Women in our country went through and are still going through tough situations. Many of them have emerged strong like Sisi Abby but there are others who are just failing to cope with their trauma. As Sisi Abby said, many women need healing but the resource people are few. On my end I am fighting to push the government to put into effect some form of transitional justice mechanism, be it prosecutions or a truth commission as long as it gives women the remedy they want.

The disadvantage of being away is that by the time you return, everyone has said everything you wanted to say. How unfair! Anyway, I can send you a hug for NOT letting this story remain untold or unshared. Much love!

Stella Paul Twitter: @stellasglobe

The thing is we can never run out of words and if words could run out you my dear would not be such a great writer today because your words would have run out yesterday. Thanks for the comments and support; always.

Thank you, Rumbidzai, for letting us know about this brave woman, Sisi. She is an incredible survivor. You did an amazing work in writing her profile.

God bless you, Madeline

Incredible is the word to describe her. I wish everyone who has read this story could meet her and take part in one of her circles because the circles also work in healing all kinds of trauma, even the kind that is not derived from political violence. Thank you for reading Sisi Abby's post and thank you for your support.

Ah, Rumbie... what a great profile you've done here!

Believe it or not, the Tree of Life organization is familiar to me. Last year, one of our Correspondents, Bounce (http://www.worldpulse.com/user/6616) wrote about ToL in a couple of her assignments. Clearly they do very very important and necessary work, and I am so impressed to read more about it here through Sisi.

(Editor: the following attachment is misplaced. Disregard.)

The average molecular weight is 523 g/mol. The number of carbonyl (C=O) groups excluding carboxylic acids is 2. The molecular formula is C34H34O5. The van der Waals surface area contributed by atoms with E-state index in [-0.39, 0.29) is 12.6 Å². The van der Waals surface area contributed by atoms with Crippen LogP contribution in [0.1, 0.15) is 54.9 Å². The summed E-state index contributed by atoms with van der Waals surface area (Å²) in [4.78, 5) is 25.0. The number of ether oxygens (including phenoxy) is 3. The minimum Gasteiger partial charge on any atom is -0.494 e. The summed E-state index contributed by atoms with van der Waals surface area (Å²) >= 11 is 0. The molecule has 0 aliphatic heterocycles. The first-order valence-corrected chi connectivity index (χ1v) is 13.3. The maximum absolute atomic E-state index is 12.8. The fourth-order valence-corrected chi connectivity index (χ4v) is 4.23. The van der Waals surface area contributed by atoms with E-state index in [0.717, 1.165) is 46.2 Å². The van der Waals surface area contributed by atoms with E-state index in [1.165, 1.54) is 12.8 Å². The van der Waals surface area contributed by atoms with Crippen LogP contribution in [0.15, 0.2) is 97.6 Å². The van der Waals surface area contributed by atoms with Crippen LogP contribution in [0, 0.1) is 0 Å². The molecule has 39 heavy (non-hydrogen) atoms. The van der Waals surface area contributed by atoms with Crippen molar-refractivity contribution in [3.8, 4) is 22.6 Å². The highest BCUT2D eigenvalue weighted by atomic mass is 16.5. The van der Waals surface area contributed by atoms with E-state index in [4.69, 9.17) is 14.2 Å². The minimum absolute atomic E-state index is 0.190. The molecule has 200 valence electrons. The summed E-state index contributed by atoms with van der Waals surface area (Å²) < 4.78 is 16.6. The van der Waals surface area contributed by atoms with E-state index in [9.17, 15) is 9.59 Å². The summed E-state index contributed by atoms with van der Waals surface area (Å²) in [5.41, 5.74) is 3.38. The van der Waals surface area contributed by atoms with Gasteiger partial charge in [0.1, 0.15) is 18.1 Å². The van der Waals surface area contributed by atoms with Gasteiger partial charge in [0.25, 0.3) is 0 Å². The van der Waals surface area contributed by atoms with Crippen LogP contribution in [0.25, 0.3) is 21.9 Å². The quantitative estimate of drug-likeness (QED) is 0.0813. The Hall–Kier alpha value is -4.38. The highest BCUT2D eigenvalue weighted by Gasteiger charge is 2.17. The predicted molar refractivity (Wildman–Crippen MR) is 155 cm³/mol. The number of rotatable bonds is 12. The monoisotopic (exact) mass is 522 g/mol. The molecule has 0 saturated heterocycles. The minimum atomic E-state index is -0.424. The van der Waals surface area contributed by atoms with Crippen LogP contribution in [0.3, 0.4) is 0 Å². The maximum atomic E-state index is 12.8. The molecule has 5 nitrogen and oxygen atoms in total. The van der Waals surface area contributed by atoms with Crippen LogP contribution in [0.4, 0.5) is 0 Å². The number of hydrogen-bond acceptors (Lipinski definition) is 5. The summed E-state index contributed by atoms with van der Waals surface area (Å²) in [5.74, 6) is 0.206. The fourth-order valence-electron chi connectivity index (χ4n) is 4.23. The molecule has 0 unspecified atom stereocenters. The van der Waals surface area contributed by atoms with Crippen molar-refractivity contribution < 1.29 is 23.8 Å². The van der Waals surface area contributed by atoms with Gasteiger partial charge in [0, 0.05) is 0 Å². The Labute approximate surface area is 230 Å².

She is an inspiring leader, healing her community as a radical act. In such a repressive place, her work is brave. You've done a great job at showing the complex situation, while staying focused on her humanity and her life's journey.

Thanks! And, please, connect with Bounce and see what you two can do together! Best, Scott

Scott Beck

And please accept my apology for my really late acknowledgement of your comments on my post.

Oh yes, I am sure you have heard quite a bit about Tree of Life. I just briefly checked out Bounce's profile and she works at Kufunda Village where the ToL workshops are usually hosted in Harare so I am sure she knows a lot about it too. Thanks for your comments and suggestions, and indeed Sisi Abby is one of those really amazing women whom you look at and wonder where she gathers her strength from to do what she does and be who she is.

Thanks :-)

Thank you so much Emily and my apologies for the late response. I am happy Sisi Abby's story inspired you, if it had not then I would have done a bad job of representing who she is and what she does, which is just simply inspiring.

Thanks so much,


Well done, Rumbi. I have read and re-read your article and I wish that I can one day meet Sisi Abby myself. Would I like that!

Love and hugs from Monicai in France

Monica Clarke, Writer & Storyteller, bringing human rights alive.I wish you 'Nangamso', that is: May you continue to do the good work which you do so well. (A blessing from my ancestors, the Khoikhoi, the first people of South Africa).

Thank you dear Monica. Meeting Sisi Abby wont be too hard. If you just pay us a visit here in Zimbabwe, she would love to meet with women who work to empower other women like you.